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Vermiremediation and Phytoremediation: Eco Approaches for Soil Stabilization

  • Khalsa College Amritsar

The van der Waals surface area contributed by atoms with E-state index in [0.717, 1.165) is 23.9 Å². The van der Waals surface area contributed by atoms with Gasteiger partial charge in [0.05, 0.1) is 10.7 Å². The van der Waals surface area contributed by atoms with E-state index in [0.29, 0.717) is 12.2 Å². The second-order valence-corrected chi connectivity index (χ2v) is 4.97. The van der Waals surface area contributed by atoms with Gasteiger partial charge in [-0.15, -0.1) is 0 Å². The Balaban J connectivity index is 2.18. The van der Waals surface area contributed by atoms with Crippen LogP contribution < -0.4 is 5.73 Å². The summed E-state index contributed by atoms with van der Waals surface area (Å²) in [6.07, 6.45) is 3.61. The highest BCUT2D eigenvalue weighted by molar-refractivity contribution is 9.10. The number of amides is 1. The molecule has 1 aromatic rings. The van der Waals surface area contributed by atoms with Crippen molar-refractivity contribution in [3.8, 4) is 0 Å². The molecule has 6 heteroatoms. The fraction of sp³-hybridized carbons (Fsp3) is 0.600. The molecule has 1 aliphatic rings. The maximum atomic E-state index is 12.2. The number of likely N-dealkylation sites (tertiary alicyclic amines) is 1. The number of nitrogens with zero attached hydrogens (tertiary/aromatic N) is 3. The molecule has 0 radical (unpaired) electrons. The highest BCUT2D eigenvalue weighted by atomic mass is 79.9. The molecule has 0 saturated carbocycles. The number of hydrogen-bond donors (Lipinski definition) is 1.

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The contamination of soil by anthropogenic activities has raised many concerns in scientific community. There is an urgent need of reliable and nature friendly techniques for addressing these concerns. Vermiremediation and phytoremediation are two such dependable techniques. Vermiremediation involves earthworms to convert solid organic materials and wastes into vermicompost which acts as a soil conditioner and nutrient-rich manure. The contaminants in organic wastes which could pollute the soil can be significantly reduced using earthworms. The vermicompost generated from earthworms increases soil fertility (physical, chemical, biological). In vermicompost nutrients such as nitrogen, potassium, phosphorus, sodium, magnesium and calcium are in plant available forms. Vermicompost is increasingly considered in agriculture and horticulture as a promising alternative to chemical fertilizers. Phytoremediation involves plants and soil microbes to minimize the amount of contaminants (such as heavy metals) in the environment. Plants have capacity to uptake contaminants from the soil and execute their detoxification by various mechanisms (phytoaccumulation, phytostabilization, phytofiltration, phytodegradation, phytovolatilization). Plants store these contaminants in there tissues from where these can be harvested or dumped in safe sites. This study is aimed to document the various techniques and their role, with commercial examples, benefits, and drawbacks etc of phytoremediation and also effects of vermicompost on the soil fertility, physicochemical and biological properties of soil.